I live some distance from my brother's family, and my nephew is only about four. So he's a little shy around me right now because I'm an unfamiliar commodity. But the past couple times I've seen them, my brother always urges him to "hug your auntie EC! Go ahead, give her a big hug!" And I can tell the poor little dude is conflicted because it's like, "who the hell is this person that my father is telling me to hug?" I try to soften the blow a bit by babbling something about "it's okay, you don't have to, I understand that you're not sure who I am" or whatever, but....still.

if he still looks a little freaked out at Thanksgiving, I may take my brother aside and gently point out, "hey, are you sure you want to tell the kid that adults have the right to tell him to ignore his internal warnings about hugging people he doesn't know too well?"

I absolutely understand why my brother is doing that, but...I also understand why my nephew is weirded out.
posted by EmpressCallipygos at 12:13 PM on July 24, 2015 [30 favorites]


Yeah, I have a little honorary niece, and after she gets her books read to her we usually ask for good-night hugs, which she is usually happy to give. But sometimes she doesn't want to, and I'm always careful to say "that's all right, you don't have to hug anyone you don't want to."
posted by tavella at 1:35 PM on July 24, 2015 [2 favorites]


I'm raising my daughter with the sentiment "You don't have to hug or kiss anyone you don't want to."

And I have repeated that to her, with great conviction, when she's been put on the spot by older relatives too. Going by the appalled reactions from old ladies, I'm guessing the notion that a child's physical autonomy ought to be respected is a relatively recently idea.

I just don't know if that's going to be enough when she's older, in school, and authority figures are out of my supervisory reach.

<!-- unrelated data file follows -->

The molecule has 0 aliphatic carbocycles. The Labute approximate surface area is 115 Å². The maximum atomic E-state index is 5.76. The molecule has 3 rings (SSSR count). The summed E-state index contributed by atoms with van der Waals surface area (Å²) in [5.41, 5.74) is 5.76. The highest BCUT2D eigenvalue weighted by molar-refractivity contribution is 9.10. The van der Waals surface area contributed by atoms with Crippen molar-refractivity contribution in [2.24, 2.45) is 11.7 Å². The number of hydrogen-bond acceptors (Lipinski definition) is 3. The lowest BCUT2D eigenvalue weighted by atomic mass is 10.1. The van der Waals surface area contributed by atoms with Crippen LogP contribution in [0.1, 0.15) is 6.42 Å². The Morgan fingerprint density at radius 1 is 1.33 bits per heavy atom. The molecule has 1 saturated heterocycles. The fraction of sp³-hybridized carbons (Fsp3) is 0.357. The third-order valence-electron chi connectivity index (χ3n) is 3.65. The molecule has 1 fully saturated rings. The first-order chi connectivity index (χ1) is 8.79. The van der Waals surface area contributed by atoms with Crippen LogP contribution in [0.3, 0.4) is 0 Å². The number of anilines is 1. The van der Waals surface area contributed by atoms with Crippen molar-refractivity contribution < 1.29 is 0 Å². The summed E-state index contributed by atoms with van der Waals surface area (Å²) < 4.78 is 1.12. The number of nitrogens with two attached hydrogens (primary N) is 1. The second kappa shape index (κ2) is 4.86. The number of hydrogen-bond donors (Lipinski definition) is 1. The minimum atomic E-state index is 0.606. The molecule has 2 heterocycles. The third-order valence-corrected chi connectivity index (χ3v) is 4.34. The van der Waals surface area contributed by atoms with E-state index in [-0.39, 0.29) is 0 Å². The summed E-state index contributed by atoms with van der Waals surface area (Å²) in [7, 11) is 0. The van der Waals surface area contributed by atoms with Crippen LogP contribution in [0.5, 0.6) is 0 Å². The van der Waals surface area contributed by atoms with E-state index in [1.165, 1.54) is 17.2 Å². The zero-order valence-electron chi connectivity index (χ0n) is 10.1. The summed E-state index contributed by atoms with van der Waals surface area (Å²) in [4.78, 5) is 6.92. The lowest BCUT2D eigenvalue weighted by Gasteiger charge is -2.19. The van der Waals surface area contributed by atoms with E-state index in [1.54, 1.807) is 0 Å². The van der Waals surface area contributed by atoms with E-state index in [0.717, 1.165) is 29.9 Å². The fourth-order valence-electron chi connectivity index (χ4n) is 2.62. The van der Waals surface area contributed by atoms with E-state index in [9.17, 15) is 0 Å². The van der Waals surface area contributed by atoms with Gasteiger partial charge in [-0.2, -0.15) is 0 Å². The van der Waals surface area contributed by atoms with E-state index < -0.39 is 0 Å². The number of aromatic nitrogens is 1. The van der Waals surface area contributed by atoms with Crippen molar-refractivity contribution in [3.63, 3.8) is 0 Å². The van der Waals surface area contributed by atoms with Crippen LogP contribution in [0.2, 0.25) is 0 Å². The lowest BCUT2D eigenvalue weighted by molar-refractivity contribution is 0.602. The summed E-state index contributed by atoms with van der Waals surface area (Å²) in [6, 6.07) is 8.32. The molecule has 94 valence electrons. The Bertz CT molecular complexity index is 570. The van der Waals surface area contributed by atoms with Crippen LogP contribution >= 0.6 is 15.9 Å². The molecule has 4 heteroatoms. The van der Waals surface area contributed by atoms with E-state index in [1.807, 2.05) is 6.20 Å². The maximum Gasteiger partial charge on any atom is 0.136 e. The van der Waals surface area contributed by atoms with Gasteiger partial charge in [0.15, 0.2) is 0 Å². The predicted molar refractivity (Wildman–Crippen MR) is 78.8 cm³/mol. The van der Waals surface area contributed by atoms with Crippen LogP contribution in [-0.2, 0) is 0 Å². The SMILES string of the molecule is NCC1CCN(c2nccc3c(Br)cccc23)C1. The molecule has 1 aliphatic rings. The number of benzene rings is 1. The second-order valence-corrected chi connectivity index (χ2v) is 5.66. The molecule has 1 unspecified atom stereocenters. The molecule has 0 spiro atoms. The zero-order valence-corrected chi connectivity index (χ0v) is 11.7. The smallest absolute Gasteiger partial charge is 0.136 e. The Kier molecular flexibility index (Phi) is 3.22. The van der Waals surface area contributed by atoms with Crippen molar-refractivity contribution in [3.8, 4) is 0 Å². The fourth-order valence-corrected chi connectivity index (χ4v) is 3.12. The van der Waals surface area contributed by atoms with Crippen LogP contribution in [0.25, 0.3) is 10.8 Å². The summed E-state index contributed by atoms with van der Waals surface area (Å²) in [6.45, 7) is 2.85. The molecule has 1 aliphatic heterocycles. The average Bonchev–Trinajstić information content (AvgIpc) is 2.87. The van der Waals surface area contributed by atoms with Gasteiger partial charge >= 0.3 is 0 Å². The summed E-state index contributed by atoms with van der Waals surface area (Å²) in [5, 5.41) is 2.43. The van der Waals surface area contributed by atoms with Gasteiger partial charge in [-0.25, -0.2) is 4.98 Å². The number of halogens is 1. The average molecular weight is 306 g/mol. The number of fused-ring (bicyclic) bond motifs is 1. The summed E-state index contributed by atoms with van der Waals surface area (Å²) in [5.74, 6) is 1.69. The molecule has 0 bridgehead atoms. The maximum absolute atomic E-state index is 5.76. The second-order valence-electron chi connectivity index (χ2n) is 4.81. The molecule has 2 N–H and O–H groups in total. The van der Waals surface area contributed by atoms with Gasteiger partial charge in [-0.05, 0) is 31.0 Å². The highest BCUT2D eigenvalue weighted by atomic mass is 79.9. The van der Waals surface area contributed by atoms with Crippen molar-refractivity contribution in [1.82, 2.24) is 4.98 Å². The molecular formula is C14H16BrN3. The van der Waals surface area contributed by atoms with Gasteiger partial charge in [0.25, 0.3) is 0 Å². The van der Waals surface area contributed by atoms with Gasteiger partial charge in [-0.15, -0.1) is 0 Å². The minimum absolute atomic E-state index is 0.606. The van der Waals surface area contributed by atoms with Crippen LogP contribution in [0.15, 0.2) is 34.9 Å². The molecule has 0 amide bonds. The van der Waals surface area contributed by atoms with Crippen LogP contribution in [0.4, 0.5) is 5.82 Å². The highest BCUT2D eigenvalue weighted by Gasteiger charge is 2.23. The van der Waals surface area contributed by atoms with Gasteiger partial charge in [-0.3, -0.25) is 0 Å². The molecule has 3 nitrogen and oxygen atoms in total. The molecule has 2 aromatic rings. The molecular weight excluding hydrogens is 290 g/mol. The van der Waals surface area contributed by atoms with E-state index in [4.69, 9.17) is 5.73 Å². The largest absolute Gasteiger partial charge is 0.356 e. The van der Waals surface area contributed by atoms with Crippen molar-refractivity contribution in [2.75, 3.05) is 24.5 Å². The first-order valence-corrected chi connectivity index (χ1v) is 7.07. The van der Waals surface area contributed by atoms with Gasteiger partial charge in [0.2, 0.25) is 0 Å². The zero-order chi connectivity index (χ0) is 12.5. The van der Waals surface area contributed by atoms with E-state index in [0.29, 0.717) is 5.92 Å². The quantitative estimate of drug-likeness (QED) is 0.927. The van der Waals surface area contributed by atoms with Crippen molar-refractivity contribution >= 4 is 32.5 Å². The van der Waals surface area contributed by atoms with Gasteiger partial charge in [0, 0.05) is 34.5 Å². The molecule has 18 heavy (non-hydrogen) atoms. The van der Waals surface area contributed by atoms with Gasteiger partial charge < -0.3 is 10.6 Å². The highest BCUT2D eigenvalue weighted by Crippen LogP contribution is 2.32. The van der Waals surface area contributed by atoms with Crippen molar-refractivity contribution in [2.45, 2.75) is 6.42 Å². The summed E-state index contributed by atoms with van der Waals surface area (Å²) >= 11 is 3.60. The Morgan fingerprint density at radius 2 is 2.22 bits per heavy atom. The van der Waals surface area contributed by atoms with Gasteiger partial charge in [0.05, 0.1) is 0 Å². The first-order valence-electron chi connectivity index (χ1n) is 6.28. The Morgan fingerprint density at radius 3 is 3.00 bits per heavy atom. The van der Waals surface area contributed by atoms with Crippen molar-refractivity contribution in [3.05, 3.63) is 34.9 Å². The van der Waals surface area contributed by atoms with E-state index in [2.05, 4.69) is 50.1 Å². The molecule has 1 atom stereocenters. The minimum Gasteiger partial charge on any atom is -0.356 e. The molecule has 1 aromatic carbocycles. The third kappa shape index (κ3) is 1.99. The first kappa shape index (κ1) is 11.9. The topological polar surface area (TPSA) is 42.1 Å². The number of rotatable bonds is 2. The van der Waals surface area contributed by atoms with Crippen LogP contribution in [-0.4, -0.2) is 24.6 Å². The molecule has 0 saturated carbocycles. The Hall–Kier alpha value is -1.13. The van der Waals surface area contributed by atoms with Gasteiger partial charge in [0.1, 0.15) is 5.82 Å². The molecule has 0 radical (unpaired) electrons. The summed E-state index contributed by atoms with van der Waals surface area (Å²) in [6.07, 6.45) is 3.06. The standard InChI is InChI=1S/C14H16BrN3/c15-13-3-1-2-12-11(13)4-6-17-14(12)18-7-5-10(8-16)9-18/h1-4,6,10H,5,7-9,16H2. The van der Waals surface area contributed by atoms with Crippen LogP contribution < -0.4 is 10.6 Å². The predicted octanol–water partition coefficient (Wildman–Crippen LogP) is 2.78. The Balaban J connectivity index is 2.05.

posted by sobell at 2:40 PM on July 24, 2015 [3 favorites]


I wonder if anyone here has read the 113 page report. It lays out compelling evidence of decades-long, entrenched and pervasive institutional culpability. It also inclues direct statements from victims:

The institution... fostered, promoted and carefully grew and developed the abuse. These predators appear to have spoken to one another, identifying and passing the most vulnerable students around.

The idea that you can protect children from this kind of overbearing power dynamic by teaching them about their own bodily autonomy falls so far short of what was done here. I genuinely believe it is foolish to think you can inoculate your children from the predators when the predators include the headmaster of the most elite and revered school in the nation and his cronies. Children are less powerful than the adults around them and that often plays out in terrible, terrible ways whether you are a child living in neglect and poverty or a child growing up privileged, pampered, and empowered.

One of my childhood friends went from Horace Mann to Deerfield. You can imagine how well that worked out for him.
posted by DarlingBri at 4:36 PM on July 24, 2015 [5 favorites]


« Older High Heels. The WHOLE time.   |   2,500 people in their clean picnic clothes Newer »


This thread has been archived and is closed to new comments